First heritage apprentice comes full circle to join leatherwork masters

26 MAR 2020
The first heritage apprentice funded by Allchurches Trust will become a permanent fixture at the renowned Bill Amberg Studio after mastering the craft of leatherworking.
Matt Jacques, who previously had no experience of working with leather, secured a three-year apprenticeship with the Queen Elizabeth Scholarship Trust (QEST) in 2017 and was given the opportunity to study this traditional craft on the job. 
During his apprenticeship, he supported the talented team at Bill Amberg Studio in creating beautiful bespoke fittings and furniture for interiors for a range of settings – from abbeys and churches to private country estates, exclusive hotels, restaurants and retail premises.
By breaking down the complex process of leathercraft into three main areas of study, the apprenticeship taught skills such as understanding the properties of leather, how to look after and maintain leather crafting tools and hand tooling and stitching. 
Having now finished his Allchurches Trust funded QEST apprenticeship, Matt will now be able to develop his skills in the art of leather craft, along with project management. He will also be training a new apprentice in the niche craft of architectural leatherwork, which uses the same traditional skills of leathercraft, but is more difficult when translated to larger scale pieces.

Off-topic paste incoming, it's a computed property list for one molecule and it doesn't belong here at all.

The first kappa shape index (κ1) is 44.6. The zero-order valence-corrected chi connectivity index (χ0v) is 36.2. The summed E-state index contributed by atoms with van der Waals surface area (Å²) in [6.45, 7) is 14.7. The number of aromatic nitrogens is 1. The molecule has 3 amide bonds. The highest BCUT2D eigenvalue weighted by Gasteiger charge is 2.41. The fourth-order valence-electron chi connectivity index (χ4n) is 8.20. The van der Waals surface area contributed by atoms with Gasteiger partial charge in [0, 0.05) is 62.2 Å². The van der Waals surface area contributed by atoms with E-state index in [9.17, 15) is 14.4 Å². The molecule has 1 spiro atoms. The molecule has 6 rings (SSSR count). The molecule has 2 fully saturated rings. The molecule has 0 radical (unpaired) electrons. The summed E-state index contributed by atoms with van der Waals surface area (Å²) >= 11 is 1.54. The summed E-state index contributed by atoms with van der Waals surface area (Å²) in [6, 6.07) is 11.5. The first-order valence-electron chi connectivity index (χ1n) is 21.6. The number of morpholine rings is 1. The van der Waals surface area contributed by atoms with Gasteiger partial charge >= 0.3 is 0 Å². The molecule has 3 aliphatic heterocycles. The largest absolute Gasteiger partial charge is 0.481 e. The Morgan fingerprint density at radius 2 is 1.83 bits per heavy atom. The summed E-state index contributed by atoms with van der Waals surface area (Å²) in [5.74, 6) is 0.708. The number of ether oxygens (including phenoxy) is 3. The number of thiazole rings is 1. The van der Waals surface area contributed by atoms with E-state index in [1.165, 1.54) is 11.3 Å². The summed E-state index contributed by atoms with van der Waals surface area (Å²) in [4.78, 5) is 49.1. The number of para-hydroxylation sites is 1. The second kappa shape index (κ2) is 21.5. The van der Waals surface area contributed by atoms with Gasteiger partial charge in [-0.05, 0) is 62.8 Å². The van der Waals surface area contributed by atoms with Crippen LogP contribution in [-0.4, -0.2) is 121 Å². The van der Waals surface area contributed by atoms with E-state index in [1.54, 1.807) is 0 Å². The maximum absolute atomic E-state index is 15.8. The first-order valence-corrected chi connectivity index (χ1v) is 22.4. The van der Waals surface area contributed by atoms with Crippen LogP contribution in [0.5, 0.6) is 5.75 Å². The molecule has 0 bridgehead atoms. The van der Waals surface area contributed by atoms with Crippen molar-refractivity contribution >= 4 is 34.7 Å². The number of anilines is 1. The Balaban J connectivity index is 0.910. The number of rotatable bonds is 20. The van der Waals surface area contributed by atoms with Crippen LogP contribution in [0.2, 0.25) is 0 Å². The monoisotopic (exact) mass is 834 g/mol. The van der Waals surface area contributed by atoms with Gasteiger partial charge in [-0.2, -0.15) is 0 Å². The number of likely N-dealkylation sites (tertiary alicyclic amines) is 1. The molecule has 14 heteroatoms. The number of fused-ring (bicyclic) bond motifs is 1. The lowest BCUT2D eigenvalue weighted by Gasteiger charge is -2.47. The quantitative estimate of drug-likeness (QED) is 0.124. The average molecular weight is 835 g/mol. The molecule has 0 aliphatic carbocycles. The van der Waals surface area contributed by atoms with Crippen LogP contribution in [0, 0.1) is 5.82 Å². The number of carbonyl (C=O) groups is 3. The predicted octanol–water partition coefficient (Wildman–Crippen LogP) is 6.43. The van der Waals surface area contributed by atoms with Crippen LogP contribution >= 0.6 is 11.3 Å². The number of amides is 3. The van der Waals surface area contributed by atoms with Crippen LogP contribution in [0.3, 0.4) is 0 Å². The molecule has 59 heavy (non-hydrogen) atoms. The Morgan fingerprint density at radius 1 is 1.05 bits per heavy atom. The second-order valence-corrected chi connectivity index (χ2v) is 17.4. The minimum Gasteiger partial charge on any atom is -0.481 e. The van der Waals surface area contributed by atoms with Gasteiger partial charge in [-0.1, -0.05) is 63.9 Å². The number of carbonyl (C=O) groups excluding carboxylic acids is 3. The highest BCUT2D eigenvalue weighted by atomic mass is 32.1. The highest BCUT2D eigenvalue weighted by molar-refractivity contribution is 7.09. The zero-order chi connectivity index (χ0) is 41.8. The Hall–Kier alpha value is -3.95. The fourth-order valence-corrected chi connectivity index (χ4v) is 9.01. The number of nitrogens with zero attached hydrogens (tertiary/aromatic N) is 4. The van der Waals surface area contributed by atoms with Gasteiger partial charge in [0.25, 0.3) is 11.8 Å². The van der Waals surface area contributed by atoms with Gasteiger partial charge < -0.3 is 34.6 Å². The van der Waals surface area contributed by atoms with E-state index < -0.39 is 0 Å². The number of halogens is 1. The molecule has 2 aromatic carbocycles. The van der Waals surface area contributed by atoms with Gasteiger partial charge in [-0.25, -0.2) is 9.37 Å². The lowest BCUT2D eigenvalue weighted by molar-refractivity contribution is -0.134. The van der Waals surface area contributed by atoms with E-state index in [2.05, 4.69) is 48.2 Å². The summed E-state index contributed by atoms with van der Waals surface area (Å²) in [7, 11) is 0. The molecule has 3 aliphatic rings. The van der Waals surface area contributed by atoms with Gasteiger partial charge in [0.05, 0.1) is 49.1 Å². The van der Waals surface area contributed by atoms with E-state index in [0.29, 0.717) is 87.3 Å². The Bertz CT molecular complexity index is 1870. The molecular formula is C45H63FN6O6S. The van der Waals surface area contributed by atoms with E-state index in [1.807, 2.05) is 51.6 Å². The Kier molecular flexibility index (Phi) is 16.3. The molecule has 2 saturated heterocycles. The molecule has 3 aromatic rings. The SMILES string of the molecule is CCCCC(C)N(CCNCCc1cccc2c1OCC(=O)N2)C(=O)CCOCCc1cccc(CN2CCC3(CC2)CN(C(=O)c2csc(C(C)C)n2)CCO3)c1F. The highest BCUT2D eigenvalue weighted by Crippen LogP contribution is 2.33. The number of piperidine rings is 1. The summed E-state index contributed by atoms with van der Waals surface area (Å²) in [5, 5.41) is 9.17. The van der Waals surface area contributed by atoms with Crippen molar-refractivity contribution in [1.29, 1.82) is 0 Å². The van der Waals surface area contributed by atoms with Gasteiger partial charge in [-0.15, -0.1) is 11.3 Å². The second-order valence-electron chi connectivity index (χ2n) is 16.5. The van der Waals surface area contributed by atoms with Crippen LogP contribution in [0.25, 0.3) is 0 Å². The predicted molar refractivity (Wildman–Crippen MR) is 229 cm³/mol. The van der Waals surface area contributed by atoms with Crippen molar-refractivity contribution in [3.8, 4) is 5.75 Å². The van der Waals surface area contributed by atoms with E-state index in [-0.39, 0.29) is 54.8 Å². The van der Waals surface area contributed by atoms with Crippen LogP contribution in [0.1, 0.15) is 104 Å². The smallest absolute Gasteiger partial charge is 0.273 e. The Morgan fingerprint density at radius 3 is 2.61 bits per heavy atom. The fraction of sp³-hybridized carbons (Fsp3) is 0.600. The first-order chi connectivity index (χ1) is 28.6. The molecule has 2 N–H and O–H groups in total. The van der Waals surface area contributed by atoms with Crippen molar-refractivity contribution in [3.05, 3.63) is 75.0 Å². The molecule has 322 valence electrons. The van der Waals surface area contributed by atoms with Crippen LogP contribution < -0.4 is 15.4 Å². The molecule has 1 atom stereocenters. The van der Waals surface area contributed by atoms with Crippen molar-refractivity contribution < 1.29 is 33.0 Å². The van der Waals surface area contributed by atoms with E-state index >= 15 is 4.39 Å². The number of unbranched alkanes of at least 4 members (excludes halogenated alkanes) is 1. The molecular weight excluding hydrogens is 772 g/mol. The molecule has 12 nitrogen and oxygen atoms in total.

Another project in the pipeline for the recent graduate will be to find environmentally sustainable ways to reduce waste in the studio, including building upon an idea he’s already had of creating surfaces from offcuts of leather (pictured).
Timothy Anscombe-Bell, a craftsman at Bill Amberg Studio, said: “A lack of formal education in traditional leatherwork is the largest obstacle to recruiting new talent in our field. Apprenticeships are an excellent opportunity to work with young and enthusiastic individuals who can take the time to learn our trade, while developing their own areas of interest.”
Robert Jenkin, Development Leader at QEST, added: “We are delighted that Matthew will be staying on at Bill Amberg Studio, which demonstrates that these grants really are a bridge to successful employment and participation in the UK’s craft sector.”
Allchurches Trust funded another QEST apprentice at the beginning of 2019 and recently funded two QEST scholars. Apprentice Elaine Wilson is developing her skills in the craft of weaving at Dovecot Studios in Edinburgh while ceramicist Katalina Caliendo and iconographer Alison Wootten have been awarded the QEST scholarships. You can learn more about Allchurches Trust’s heritage grant programme here.
A surface made from leather off cuts
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